Who then was the author? Neither of the works gives us the slightest hint; but we should have known at least his name if the MS. of the present work had fulfilled the promise of its Index, or rather, if the MS. from which the existing one was taken had not been defective near the end : and strange that it was defective just at the place where the story ends “ with the nome of the knight that causet it to be made, and the nome of hym that translatid it out of latyn in to englysshe." Every reader of our old literature has mourned over the meagreness or nothingness of particulars regarding the old poets : in many instances, as here, not even the name has come down to us. Yet in how many cases besides this one, may that not have turned upon the loss of a leaf,—even a portion of a leaf of a MS.? And yet the one who wrote the Morte Arthur must have been a poet well known among his fellows; and the one who translated the story of the Fall of Troy from Latin into English must have been famous as a scholar and a poet; but the one who did both, and could picture life in court and camp, in peace and war,
, in the streets of the capital, and on board ship in a storm at sea, as he has done, must have been at once a poet, a scholar, and a nobleman famous all over the island : yet even his name has been almost lost. We say almost : for, fortunately, he wrote some other works which have been preserved to us, and regarding which we have a passing record by a brother poet who must have been contemporary with him. In 'The Orygynale Cronykil of Scotland,' Bk v. ch. xii, Wyntown mentions a poet-Huchowne of the Awle Ryale, who wrote 'The Awntyr of Gawane,' and 'The Pystyll of Swete Susane,' and who was "curyws in hys style" and "cunnand in literature." Now, in Golagros & Gawane,' and Susanna & the Elders,' we no doubt have the poems referred to, and these, with The Awntyrs of Arthure' (which ought to be rather “The Awntyrs of Gawane ') are a set of poems of the same age, by the same hand, and from internal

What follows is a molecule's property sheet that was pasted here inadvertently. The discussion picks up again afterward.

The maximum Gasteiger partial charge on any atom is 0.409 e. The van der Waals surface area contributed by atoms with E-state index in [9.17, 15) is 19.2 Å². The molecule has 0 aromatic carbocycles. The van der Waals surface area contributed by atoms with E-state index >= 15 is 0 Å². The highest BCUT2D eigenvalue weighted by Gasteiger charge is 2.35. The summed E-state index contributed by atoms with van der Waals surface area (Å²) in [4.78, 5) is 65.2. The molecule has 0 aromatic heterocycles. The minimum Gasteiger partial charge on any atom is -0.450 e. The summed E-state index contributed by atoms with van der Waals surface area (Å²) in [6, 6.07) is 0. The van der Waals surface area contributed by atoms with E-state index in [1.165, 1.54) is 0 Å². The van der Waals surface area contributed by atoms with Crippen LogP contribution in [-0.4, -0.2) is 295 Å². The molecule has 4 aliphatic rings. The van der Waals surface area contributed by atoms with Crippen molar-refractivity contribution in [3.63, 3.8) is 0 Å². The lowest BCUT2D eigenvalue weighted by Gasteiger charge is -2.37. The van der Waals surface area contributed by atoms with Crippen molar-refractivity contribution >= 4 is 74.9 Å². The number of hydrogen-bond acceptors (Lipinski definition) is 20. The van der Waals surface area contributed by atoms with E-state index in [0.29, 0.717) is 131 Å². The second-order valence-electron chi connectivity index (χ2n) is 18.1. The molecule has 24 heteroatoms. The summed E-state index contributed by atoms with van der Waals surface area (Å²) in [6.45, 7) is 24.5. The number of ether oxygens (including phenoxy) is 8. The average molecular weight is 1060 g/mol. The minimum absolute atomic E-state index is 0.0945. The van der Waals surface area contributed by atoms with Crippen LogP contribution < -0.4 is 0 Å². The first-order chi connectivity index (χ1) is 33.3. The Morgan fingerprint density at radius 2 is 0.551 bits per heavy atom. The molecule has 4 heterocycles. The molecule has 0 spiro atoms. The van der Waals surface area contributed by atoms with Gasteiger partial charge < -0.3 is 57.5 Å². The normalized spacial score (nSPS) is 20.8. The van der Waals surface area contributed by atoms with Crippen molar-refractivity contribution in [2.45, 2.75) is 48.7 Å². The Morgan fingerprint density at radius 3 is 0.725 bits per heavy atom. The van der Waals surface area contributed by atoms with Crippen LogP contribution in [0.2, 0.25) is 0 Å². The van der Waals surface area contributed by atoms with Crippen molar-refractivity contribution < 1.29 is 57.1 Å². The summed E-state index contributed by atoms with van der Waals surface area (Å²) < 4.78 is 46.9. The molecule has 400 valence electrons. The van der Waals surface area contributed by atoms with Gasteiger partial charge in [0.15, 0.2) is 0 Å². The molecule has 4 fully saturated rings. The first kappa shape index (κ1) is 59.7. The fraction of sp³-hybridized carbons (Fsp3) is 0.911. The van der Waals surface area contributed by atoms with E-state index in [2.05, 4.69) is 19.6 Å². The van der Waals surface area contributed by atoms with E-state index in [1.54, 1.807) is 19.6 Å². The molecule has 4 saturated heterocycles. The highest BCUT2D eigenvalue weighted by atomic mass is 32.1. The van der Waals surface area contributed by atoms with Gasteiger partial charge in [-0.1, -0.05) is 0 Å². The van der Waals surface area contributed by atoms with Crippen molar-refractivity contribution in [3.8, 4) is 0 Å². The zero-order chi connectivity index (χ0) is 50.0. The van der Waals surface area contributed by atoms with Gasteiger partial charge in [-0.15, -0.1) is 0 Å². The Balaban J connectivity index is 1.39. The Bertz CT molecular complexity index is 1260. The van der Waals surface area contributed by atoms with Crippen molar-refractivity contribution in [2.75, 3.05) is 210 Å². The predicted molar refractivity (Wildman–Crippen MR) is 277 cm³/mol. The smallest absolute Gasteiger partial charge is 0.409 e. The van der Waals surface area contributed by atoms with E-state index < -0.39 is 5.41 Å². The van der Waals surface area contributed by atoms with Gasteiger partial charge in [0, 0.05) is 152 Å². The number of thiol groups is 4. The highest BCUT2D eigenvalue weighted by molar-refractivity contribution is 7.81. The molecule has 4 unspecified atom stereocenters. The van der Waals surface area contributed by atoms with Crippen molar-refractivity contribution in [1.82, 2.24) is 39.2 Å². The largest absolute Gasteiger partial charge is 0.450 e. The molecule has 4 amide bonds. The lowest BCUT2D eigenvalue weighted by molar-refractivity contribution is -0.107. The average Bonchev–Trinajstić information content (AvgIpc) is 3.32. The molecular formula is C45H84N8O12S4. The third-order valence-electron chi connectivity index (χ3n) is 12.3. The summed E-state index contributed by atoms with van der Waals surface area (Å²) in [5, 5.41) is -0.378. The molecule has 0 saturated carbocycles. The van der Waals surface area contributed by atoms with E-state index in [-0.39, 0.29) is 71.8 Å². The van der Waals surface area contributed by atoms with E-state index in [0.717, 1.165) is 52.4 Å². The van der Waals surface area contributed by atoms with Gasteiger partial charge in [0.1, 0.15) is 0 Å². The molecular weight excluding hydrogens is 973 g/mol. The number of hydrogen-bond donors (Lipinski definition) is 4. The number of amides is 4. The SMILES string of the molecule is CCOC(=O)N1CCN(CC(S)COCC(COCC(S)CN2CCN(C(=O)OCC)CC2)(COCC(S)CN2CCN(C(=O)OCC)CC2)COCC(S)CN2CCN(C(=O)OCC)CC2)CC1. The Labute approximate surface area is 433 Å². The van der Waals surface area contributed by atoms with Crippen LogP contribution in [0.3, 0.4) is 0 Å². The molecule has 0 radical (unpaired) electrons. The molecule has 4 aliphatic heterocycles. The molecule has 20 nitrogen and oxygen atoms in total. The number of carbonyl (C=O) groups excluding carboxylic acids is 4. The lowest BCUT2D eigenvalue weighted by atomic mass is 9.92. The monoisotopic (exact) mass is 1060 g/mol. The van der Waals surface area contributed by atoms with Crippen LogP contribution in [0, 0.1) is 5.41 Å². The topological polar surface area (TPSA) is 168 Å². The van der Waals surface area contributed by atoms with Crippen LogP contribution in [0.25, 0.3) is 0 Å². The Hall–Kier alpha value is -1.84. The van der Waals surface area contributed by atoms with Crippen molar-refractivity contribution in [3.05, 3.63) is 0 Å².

evidence originally in the same dialect, although the ‘Pystyll,' like our Destruction of Troy,' has been rendered by a West Midland scribe. Wyntown tells us also that the same author “made the gret Gest off Arthure," and gives some particulars regarding the work which enable us to identify it in the 'Morte Arthure,' as has been conclusively done by Sir Frederic Madden in his volume Sir Gawane.' And not only is the 'Morte Arthure' by the same author, as internal evidence clearly shews; but the particular upon which Wyntown dwells in asserting the "suthfastnes" of the author, forms a strong proof that this 'Destruction of Troy' came from the same hand. In his plea for his brother poet, Wyntown justifies him for calling a great military leader an emperour; for,
“ Ane empyroure in propyrté
A comawndoure suld callyd be,” and emperour is the title by which our author calls Agamemnon as leader of the Greeks; and when Palamedes was chosen to succeed him in command, the Greeks “ordant hym Emperour by oppyn assent.” And this is but one of the many proofs which might be adduced to the same effect, and which the reader will find in our Notes at the end of the work. In both poems we find the same peculiar words and phrases, the same peculiarities of thought, the same favourite subjects, and the same methods of viewing and representing them : even the differences of thought and expression are such as could be presented only by the same mind in different moods. But beyond the name we know almost nothing of our author. His works shew him to have been all that Wyntown claimed for him as a scholar and a poet: his pictures of the seasons and of scenery testify that he had travelled much and observed keenly: and his representations of life and manners, especially in the court and the camp, together with his intimate knowledge of localities and familiar use of peculiar local names, suggest that he was probably a nobleman connected with the Scottish court in the latter half of the 14th century.
The work is now brought to a close with deep feelings of gratitude and regret :-regret for the many imperfections that mar it, for the many hindrances and delays that have befallen it, and chiefly